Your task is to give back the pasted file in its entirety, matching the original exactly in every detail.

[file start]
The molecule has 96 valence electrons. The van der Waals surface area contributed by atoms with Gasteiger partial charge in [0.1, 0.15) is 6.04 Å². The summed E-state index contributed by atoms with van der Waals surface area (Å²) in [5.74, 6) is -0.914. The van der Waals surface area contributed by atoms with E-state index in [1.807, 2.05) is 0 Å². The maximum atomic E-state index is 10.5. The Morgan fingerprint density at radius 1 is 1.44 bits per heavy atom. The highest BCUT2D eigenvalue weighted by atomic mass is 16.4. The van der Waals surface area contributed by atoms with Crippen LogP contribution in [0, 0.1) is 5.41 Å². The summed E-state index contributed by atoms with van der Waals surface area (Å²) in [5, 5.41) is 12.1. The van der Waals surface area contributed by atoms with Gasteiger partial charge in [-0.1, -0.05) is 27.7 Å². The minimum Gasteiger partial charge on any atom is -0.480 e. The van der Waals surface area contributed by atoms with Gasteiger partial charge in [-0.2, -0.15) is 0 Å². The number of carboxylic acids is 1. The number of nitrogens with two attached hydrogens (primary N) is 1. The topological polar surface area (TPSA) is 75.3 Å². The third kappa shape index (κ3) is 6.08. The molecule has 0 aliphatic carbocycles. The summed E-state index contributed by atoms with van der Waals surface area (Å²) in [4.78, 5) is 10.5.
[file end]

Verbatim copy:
The molecule has 96 valence electrons. The van der Waals surface area contributed by atoms with Gasteiger partial charge in [0.1, 0.15) is 6.04 Å². The summed E-state index contributed by atoms with van der Waals surface area (Å²) in [5.74, 6) is -0.914. The van der Waals surface area contributed by atoms with E-state index in [1.807, 2.05) is 0 Å². The maximum atomic E-state index is 10.5. The Morgan fingerprint density at radius 1 is 1.44 bits per heavy atom. The highest BCUT2D eigenvalue weighted by atomic mass is 16.4. The van der Waals surface area contributed by atoms with Crippen LogP contribution in [0, 0.1) is 5.41 Å². The summed E-state index contributed by atoms with van der Waals surface area (Å²) in [5, 5.41) is 12.1. The van der Waals surface area contributed by atoms with Gasteiger partial charge in [-0.1, -0.05) is 27.7 Å². The minimum Gasteiger partial charge on any atom is -0.480 e. The van der Waals surface area contributed by atoms with Gasteiger partial charge in [-0.2, -0.15) is 0 Å². The number of carboxylic acids is 1. The number of nitrogens with two attached hydrogens (primary N) is 1. The topological polar surface area (TPSA) is 75.3 Å². The third kappa shape index (κ3) is 6.08. The molecule has 0 aliphatic carbocycles. The summed E-state index contributed by atoms with van der Waals surface area (Å²) in [4.78, 5) is 10.5.